Guide to the Pioneer Women's Club Records 1972.8013
Finding aid prepared by History San Jose
History San Jose Research Library09/22/2011
1650 Senter Road
San Jose, CA, 95110
This finding aid was created using Archivists Toolkit, based on an existing finding aid created in 2001.
Title: Pioneer Women’s Club Records
Identifier/Call Number: 1972.8013
Contributing Institution: History San Jose Research Library
Language of Material: English
Physical Description: 0.2 Linear feet (6 books)
Date (inclusive): 1911-1940
Abstract: The Pioneer Women’s Club records document the activities of the club from its inception in 1911 to mid-1940. The records consist of six books which records the monthly minutes of the club and total .2 linear feet in one box.
The records were donated in 1970 by Victor C. Pfeiffer, president of the Pfeiffer Electric Company.
The records were processed by History San Jose staff in 2001.
The Pioneer Women’s Club originated in the Pioneer District of San Jose. The district of Pioneer is west of the City of San Jose and centered between the districts of Cambrian and Oak Grove. This club was organized by Mrs. Shumann, with the assistance of the first six charter members, who all lived in the Pioneer District. These ladies were Mrs. Russell, Mrs. Millard, Mrs. L. C. Isbell, Mrs. McAbee, Mrs. Rule, and Mrs. George Isbell. The club’s objective, as stated in Article II of its constitution, was “to promote sociability and improvement of its members.” The first meeting was held on February 2, 1911 in the home of Mrs. Shuman. At this first meeting the by-laws were established and the club colors of pink and green were chosen. Three committees were created: the Standing Committee, the Sick Committee and the Committee on Good of the Order. The Standing Committee looked after the business of the club. The Sick Committee visited the sick living within the community. The Committee on Good of the Order was responsible for planning the entertainment at each meeting. These women developed one very unique practice. The roll call became a way of sharing information in creative ways. As roll call was taken each member would recite a verse from Proverbs, share a new recipe, or tell a joke; depending on what had been chosen for that meeting.
Meetings were held in members’ homes. A typical meeting would begin with either refreshments or club business. The women put a lot of time and effort into the refreshments they would serve. Each luncheon or dinner would have elaborate decorations based on a theme such as Halloween, Easter, or Valentine’s Day. They would have some type of planned entertainment. The entertainment could be a game, music, or a reading from a popular magazine. After the refreshments the women would have a work session on such things as quilting or hemming towels. The women always had an annual picnic at a chosen location in the area. Two locations were Guadeloupe Creek and Greystone quarry. In later years it was held at Alum Rock Park.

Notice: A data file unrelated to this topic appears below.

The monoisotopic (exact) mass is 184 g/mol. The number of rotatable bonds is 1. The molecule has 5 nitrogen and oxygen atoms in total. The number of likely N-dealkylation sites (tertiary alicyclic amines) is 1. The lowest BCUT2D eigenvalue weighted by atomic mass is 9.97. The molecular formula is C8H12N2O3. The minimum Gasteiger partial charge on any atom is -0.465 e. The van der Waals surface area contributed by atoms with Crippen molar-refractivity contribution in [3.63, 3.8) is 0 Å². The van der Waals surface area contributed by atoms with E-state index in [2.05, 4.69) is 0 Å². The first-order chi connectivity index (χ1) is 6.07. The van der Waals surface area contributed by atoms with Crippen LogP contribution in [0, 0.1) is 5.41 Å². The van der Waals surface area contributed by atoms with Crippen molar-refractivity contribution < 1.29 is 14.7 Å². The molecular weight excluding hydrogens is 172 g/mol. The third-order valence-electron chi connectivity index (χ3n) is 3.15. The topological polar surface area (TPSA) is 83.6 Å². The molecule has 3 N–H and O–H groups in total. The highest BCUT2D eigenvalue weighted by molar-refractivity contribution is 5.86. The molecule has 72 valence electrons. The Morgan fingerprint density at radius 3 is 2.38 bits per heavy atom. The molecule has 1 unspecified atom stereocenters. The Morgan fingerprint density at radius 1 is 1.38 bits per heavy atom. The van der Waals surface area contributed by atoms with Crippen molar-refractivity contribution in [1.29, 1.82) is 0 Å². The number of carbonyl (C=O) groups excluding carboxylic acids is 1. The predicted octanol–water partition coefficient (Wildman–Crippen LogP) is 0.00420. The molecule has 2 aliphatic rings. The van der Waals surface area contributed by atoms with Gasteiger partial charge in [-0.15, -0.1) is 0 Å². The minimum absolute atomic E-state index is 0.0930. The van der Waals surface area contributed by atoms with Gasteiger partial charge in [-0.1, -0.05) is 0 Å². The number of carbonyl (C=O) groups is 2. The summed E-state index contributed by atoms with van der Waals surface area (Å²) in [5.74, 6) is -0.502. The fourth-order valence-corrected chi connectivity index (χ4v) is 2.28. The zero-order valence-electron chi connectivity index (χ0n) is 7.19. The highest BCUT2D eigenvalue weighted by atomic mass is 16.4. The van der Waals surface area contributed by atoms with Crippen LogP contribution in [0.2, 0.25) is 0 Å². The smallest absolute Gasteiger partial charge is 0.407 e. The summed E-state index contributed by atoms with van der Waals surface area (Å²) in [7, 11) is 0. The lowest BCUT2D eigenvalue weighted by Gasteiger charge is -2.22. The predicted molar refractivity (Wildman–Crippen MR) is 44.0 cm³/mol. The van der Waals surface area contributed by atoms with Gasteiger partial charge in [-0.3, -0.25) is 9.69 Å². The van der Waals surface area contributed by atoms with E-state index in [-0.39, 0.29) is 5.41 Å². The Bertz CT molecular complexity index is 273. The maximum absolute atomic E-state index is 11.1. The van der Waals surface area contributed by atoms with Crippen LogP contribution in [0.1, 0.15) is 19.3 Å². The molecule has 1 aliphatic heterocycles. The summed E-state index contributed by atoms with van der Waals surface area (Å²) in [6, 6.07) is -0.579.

The Pioneer Women’s Club had a very necessary community function. The women served the community in many ways. For those members who had a death in their families, the women would send floral arrangements to the funeral. They put on parties for the community. They did war relief work during the First World War. One member was the local chairman for the Red Cross Relief Fund.
As the years progressed the amount of members fluctuated. The Pioneer Women’s Club had many honorary members. The women who moved away with their families became honorary members. At one meeting all the women decided that their husbands should be honorary members of their club. The actual age of this club is unknown. There is no documentation on the ending date.
The Pfeiffer Electric Company has a long connection to the Pioneer Women’s Club. Three of the club’s members in the early years were Mrs. C. Pfieffer, Miss Neta Pfieffer, and Miss Nellie Pfieffer.
The Pioneer Women’s Club records document the activities of the club from its inception in 1911 to mid-1940. The records consist of six books which records the monthly minutes of the club and total .2 linear feet in one box. The first book contains the Pioneer Women’s Club constitution, by-laws and years 1911 through June 1914. The five remaining books of minutes contain the years June 1914 through June 1940.
The records are open to the public for research by appointment.
Property rights reside with History San Jose. For permissions to reproduce or to publish, please contact History San Jose Research Library.
Pioneer Women's Club Records 1972-8013, History San Jose Research Library, San Jose, California 95112-2599
Subjects and Indexing Terms
Pfeiffer, Victor C.
San Jose (Calif.)
Women Societies and clubs